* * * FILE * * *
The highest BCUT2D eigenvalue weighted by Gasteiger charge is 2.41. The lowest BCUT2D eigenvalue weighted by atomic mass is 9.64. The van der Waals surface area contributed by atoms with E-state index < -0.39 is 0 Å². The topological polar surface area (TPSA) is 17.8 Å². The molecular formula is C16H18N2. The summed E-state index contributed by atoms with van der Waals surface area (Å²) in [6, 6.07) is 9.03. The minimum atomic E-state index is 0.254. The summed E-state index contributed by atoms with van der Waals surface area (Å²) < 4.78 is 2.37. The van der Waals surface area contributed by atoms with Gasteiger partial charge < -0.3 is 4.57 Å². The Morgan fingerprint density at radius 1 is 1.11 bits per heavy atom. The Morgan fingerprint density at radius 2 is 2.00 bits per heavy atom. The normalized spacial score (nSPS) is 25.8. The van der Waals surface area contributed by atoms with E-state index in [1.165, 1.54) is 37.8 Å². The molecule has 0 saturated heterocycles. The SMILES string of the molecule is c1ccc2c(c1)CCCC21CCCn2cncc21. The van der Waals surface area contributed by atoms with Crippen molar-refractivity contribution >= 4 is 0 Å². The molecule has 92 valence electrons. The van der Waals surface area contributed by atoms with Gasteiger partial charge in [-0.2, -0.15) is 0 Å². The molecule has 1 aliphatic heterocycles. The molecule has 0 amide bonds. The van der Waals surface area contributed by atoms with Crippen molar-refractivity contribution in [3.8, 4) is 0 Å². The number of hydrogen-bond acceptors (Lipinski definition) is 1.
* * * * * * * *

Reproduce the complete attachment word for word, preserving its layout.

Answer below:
The highest BCUT2D eigenvalue weighted by Gasteiger charge is 2.41. The lowest BCUT2D eigenvalue weighted by atomic mass is 9.64. The van der Waals surface area contributed by atoms with E-state index < -0.39 is 0 Å². The topological polar surface area (TPSA) is 17.8 Å². The molecular formula is C16H18N2. The summed E-state index contributed by atoms with van der Waals surface area (Å²) in [6, 6.07) is 9.03. The minimum atomic E-state index is 0.254. The summed E-state index contributed by atoms with van der Waals surface area (Å²) < 4.78 is 2.37. The van der Waals surface area contributed by atoms with Gasteiger partial charge < -0.3 is 4.57 Å². The Morgan fingerprint density at radius 1 is 1.11 bits per heavy atom. The Morgan fingerprint density at radius 2 is 2.00 bits per heavy atom. The normalized spacial score (nSPS) is 25.8. The van der Waals surface area contributed by atoms with E-state index in [1.165, 1.54) is 37.8 Å². The molecule has 0 saturated heterocycles. The SMILES string of the molecule is c1ccc2c(c1)CCCC21CCCn2cncc21. The van der Waals surface area contributed by atoms with Crippen molar-refractivity contribution >= 4 is 0 Å². The molecule has 92 valence electrons. The van der Waals surface area contributed by atoms with Gasteiger partial charge in [-0.2, -0.15) is 0 Å². The molecule has 1 aliphatic heterocycles. The molecule has 0 amide bonds. The van der Waals surface area contributed by atoms with Crippen molar-refractivity contribution in [3.8, 4) is 0 Å². The number of hydrogen-bond acceptors (Lipinski definition) is 1.